Water-based lubricants may not be the best solution, either.

"Most of the popular water-based vaginal lubricants have a number of additives which are actually damaging and dehydrating to vaginal tissues," she said.

Instead, the better solution lies in another over-the-counter option. Streicher recommends using a silicone lubricant, since it is "super slippery" and won't cause infections or damage tissues.

4. Your pelvic floor would love to have a personal trainer

Kegel exercises are prescribed as a solution to a leaky bladder, but "studies show that the majority of women do not perform Kegels correctly or consistently, so they don't work," Streicher explained.

The real solution would be a pelvic floor physical therapist, who is literally a personal trainer for your pelvic floor. However, not many women have access to those sorts of services, so Streicher recommends using an over the counter device to facilitate home exercises.

"There are dozens of balls, beads, cones, and other devices that claim to strengthen kegel contraction and relaxation exercises, but there is minimal scientific evidence to support their claims," she said, warning potential users to be sure that they select an FDA-cleared option that provides both muscle stimulation and biofeedback to reduce urinary and bowel leakage.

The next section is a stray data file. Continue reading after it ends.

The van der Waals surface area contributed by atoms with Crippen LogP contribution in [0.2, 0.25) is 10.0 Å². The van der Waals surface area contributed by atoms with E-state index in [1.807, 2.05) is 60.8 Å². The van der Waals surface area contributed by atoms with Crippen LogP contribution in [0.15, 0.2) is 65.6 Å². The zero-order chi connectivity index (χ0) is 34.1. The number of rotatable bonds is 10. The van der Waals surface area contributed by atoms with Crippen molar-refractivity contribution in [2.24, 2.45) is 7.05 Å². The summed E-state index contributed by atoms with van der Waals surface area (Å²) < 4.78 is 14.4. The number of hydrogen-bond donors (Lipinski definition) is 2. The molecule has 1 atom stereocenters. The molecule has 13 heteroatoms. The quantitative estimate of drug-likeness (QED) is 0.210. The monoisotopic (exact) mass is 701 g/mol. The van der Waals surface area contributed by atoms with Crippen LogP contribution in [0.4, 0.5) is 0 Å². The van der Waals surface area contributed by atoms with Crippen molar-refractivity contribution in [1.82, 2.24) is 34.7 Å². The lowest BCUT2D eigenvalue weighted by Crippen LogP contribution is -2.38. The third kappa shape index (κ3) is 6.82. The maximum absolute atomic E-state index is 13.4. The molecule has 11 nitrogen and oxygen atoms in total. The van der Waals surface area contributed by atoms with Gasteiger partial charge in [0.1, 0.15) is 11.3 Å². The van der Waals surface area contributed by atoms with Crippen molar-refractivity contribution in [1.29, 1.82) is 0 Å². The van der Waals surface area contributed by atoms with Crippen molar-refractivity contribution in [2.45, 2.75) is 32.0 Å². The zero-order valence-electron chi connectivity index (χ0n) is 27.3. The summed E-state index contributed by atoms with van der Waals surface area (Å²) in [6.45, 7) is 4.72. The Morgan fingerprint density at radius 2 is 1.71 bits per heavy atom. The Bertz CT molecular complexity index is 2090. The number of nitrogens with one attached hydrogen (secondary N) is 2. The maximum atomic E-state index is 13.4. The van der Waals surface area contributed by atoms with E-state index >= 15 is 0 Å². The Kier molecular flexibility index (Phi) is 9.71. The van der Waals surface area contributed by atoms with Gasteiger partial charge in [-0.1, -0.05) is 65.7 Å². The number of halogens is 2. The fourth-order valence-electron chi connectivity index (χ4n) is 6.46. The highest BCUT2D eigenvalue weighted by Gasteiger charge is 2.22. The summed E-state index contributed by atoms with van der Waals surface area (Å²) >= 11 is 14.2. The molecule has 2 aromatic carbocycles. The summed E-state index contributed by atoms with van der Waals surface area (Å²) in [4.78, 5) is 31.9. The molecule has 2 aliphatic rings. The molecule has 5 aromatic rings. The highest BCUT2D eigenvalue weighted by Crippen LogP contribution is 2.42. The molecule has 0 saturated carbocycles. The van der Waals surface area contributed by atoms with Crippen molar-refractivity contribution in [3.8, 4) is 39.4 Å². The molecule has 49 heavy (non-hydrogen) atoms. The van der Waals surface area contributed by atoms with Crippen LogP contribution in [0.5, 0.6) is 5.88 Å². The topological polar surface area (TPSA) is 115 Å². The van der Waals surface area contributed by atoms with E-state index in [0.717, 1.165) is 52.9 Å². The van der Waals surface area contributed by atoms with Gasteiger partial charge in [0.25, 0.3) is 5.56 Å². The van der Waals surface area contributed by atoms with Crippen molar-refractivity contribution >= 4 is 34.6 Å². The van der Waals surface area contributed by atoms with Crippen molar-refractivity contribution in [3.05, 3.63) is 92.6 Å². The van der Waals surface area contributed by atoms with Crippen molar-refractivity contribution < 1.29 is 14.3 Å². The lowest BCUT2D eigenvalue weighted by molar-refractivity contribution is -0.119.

5. Do you need a pap smear every year?

Even if it's a "no pap" year, that doesn't mean you should avoid the gynecologist entirely.

"A pap test is only a screening for cervical cancer," said Streicher. "You are still the owner of a vulva and a vagina and if you have ditched your gynecologist, chances are no one is looking to make sure everything is healthy and normal."

Conditions like sexually transmitted infections, vulvar or vaginal cancer, fibroids, and endometriosis are just a few conditions that have nothing to do with your cervix or a pap smear, but could be spotted by a gynecologist.

"Despite what your internist or hairdresser has told you, your V deserves the same attention you give other parts of your body," said Streicher.

6. Is it safe to remove pubic hair?

Streicher cautions against removing pubic hair, since the hair serves biological purposes.

"The purpose of genital hair is to provide lubrication and decrease friction during sex," she said. "It also keeps the genitals warm. Before central heating, it would be pretty much impossible for our ancestors to expose their genitals, if conditions were frigid."

Streicher also warned that many social norms around shaving or removing genital hair have been created by industries that profit from hair removal.

"A multi-million dollar industry has evolved around pubic fashion, giving you no shortage of options," she said. "Waxing, shaving, electrolysis, clipping, chemical depilatories, and laser removal are all at your disposal. While professional waxing, laser, and electrolysis results in the least amount of irritation, allergy, or complications, these methods can be expensive, not to mention painful."